Article

Fuels Without Carbon: Prospects and the Pathway Forward for Zero-Carbon Hydrogen and Ammonia Fuels

A new report from CATF, Fuels Without Carbon: Prospects and the Pathway Forward for Zero-Carbon Hydrogen and Ammonia Fuels, explores how a massive scale-up in the production and use of zero-carbon hydrogen and ammonia might help decarbonize segments of the power sector, the industrial sector, and the transportation sector (both marine and ground). Fuels Without Carbon looks at how the availability of zero-carbon hydrogen and ammonia fuels could help address several vexing climate-energy challenges, and it examines the steps that need to be taken to fully understand and address the safety and environmental risks associated with the two chemicals. Fuels Without Carbon also identifies several public and private sectors initiatives — including a few being pursued by CATF — for analyzing the opportunities and challenges associated with hydrogen and ammonia fuel, educating stakeholders about the potential benefits and risks, designing and advocating for appropriately supportive policies, and engaging with key power and mobility companies.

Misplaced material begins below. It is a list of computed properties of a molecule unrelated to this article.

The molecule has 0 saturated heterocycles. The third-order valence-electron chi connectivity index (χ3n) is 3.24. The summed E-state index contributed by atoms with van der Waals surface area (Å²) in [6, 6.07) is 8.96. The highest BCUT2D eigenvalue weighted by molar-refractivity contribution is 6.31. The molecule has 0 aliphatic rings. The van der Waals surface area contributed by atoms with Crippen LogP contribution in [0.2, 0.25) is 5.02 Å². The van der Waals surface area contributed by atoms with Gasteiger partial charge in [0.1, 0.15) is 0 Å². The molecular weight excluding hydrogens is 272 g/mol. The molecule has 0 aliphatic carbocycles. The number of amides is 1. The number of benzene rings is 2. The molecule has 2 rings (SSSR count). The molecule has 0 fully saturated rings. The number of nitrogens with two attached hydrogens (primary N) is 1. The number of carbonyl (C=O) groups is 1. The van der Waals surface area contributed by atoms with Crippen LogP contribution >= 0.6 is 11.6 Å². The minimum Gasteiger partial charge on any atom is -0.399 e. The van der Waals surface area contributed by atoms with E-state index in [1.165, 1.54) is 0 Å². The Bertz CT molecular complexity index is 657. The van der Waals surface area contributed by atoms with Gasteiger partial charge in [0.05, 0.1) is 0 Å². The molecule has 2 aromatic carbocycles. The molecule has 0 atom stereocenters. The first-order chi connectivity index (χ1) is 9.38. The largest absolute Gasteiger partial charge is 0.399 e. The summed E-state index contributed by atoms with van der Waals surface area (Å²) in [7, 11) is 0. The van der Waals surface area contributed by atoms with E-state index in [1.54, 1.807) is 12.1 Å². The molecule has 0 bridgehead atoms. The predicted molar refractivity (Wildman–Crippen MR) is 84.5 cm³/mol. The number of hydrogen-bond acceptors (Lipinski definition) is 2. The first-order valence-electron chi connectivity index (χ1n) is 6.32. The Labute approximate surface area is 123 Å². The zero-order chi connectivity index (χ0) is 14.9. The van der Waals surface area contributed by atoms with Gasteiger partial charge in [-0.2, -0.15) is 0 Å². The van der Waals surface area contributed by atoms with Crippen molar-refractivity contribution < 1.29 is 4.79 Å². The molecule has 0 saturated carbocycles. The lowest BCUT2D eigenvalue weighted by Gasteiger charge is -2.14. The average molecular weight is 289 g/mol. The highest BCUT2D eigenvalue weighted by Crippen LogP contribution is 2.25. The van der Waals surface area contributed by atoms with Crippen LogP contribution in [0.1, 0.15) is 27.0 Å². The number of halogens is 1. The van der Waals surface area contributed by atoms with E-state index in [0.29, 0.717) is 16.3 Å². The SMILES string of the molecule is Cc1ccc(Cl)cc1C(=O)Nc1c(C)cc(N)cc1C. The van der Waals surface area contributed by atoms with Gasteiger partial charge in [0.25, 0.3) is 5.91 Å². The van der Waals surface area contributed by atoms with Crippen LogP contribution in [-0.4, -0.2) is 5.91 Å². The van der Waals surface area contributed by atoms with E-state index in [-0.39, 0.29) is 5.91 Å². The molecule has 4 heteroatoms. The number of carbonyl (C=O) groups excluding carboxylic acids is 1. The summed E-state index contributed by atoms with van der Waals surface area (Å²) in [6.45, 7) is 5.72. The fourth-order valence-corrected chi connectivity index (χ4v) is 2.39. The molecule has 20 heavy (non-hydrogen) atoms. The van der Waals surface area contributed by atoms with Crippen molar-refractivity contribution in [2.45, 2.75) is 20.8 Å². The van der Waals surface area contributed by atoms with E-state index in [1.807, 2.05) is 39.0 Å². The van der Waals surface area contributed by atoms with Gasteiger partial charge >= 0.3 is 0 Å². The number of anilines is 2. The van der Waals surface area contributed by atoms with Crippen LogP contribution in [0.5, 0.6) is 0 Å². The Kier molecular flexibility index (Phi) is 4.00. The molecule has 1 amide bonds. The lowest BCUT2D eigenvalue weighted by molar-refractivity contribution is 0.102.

Paper

Ammonia as an energy sector fuel

Ammonia as an energy sector fuel Jonathan Lewis, Clean Air Task Force

Paper

Ammonia Neighborhood Energy Stations – For Power, CHP and Transport

Ammonia Neighborhood Energy Stations – For Power, CHP and Transport Steve Wittrig, Clean Air Task Force

Paper

Ammonia Economy – The Global Potential

The development of the ammonia economy will depend on successful deployment of a range of new technologies in the context of the existing ammonia industry and the world’s many existing energy markets. This report will provide framework on: Supply/demand and status of the global ammonia industry. Plausible response of growth and prices in response to a giant new market in fuels. New incremental applications which may lead to ‘disruptive innovation’ and rapid takeoff for ammonia fuels. Barriers to takeoff.

Paper

Ammonia Fuel — It Works, Now What

KEYNOTE ADDRESS: Ammonia Fuel — It Works, Now What Steve Wittrig, Clean Air Task Force

Article